Assorted type faces/fonts - Charles Demuth (Figure 5 in Gold) Art Print
Notes on Painting for High School Students- from Ken Schwab:
I use tempera and Acrylic Paint. The tempera mixes very well and the colors can be applied flat better than some acrylics. I use tempera in my art 1, 2 and even three's for color scheme projects and because of cost this allows me to do more of these. Waste is a factor as well. Since tempera is water soluble, I use cheap plastic cups and lids to mix quantities of colors and keep them for weeks (check Solo cups - available from restaurant supply stores)
I use an eight color scheme handout to explain my color schemes. These are Monochromatic, Compliment, Double Compliment, Split Compliment, Analogous, Triad, related Palette, and Three Analogous and a comp.
Depending on the project I select several color schemes and they use the color wheel to choose the colors and then with that group start mixing and experimenting with the colors that can be made in that scheme. They then cut out little squares of colors and arrange them from lightest to darkest and pick 8 to 10 to use in the project. They must have at least one that is almost white and on that is almost black.
Mixing these colors again into the little cups and saving them allows them to keep the painting organized and they use the same colors each day.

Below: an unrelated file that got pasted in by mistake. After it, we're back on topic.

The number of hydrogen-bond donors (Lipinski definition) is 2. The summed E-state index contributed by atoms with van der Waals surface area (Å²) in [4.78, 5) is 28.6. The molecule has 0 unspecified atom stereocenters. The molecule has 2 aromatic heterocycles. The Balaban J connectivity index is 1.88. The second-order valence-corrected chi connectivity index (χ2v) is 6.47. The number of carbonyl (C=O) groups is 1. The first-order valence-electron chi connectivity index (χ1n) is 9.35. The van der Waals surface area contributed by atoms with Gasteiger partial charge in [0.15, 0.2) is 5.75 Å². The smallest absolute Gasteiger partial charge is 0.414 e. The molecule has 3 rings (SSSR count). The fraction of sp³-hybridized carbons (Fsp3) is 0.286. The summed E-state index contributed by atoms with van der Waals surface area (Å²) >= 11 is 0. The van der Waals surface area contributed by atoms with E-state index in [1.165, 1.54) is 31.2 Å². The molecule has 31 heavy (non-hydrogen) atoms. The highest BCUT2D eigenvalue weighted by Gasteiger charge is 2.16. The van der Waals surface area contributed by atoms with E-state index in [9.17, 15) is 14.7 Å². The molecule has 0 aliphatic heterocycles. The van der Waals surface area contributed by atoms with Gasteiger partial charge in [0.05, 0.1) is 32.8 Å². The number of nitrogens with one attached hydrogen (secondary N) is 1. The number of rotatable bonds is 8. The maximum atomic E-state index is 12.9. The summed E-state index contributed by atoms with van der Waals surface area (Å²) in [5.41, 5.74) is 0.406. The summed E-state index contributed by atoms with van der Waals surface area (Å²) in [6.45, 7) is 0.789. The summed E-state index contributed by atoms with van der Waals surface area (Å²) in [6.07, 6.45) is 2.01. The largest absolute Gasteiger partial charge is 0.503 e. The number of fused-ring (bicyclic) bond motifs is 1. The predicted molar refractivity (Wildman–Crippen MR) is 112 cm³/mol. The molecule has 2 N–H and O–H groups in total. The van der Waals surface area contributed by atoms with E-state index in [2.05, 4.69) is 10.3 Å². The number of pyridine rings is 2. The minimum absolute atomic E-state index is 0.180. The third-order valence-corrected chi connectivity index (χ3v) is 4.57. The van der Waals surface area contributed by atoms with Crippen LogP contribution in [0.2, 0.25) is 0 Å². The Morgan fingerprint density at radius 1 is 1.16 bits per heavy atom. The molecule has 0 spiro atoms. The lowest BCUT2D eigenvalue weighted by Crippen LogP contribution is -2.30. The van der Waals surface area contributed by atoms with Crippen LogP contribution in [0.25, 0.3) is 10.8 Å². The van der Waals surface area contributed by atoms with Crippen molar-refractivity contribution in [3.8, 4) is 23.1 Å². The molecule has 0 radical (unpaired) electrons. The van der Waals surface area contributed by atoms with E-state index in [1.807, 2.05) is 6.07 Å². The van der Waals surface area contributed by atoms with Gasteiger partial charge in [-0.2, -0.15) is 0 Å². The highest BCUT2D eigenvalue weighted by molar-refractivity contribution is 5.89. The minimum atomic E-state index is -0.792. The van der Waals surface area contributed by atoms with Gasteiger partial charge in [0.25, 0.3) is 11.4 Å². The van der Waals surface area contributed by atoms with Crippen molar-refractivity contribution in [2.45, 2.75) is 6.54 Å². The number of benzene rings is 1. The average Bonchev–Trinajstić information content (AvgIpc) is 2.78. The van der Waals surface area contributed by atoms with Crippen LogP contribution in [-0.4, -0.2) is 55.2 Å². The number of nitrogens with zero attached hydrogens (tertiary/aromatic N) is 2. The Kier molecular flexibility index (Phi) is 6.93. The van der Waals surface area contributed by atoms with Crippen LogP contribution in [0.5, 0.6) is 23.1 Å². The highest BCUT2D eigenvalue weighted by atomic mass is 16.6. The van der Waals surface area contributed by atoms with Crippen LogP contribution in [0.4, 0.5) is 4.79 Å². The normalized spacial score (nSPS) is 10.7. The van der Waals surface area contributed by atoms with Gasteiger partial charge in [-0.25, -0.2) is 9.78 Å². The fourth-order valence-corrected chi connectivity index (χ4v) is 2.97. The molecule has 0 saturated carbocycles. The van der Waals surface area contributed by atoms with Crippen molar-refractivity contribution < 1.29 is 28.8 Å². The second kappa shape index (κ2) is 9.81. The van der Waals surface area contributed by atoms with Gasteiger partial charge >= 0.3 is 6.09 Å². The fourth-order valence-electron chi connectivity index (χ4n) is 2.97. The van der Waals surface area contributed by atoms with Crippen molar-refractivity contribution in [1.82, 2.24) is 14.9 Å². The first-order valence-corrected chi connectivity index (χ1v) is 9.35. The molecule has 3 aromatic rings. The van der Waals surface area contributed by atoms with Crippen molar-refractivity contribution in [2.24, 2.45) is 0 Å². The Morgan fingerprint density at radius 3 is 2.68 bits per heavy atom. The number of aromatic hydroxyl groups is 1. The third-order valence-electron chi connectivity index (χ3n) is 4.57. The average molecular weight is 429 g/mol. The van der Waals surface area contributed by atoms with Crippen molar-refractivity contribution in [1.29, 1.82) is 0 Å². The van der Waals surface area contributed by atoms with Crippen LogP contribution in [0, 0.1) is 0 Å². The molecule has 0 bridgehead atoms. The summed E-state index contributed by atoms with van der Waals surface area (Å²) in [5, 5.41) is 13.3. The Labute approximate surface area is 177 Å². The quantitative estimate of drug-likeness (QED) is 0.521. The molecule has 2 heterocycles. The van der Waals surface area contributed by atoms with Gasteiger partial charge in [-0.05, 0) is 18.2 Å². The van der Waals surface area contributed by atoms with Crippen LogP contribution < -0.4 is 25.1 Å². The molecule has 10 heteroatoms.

Fontscape - Typeface directory
Rare and Unique Fonts- This site includes unique fonts that you can print out for handouts. Students can also play around with fonts on their online fontmaker. This site is also one of the most beautifully designed sites I've seen.
Type: A Visual History of Typefaces and Graphic Styles, Vol. 1 - This book offers an overview of typeface design, exploring font catalogs from the history of publishing, with a special emphasis on the period from the mid-19th century to the mid-20th century.
Lettering & Type: Creating Letters and Designing Typefaces (Design Brief) - Fundamentals of design, once the exclusive domain of professional typographers, have become an essential starting point for anyone looking for a fresh way to communicate. Practical information about creating letters and type often amounts to a series of guidelines for executing a particular process, font program, or style.
A Visual History of Typefaces & Graphic Styles, 1901-1938 (v. 2) - This book offers an overview of typeface design, exploring the most elegant fonts from the history of publishing. Taken from a distinguished Dutch collection, this two-volume edition traces the evolution of the printed letter via designed catalogs, showing type specimens in roman, italic, bold, semi-bold, narrow, and broad fonts.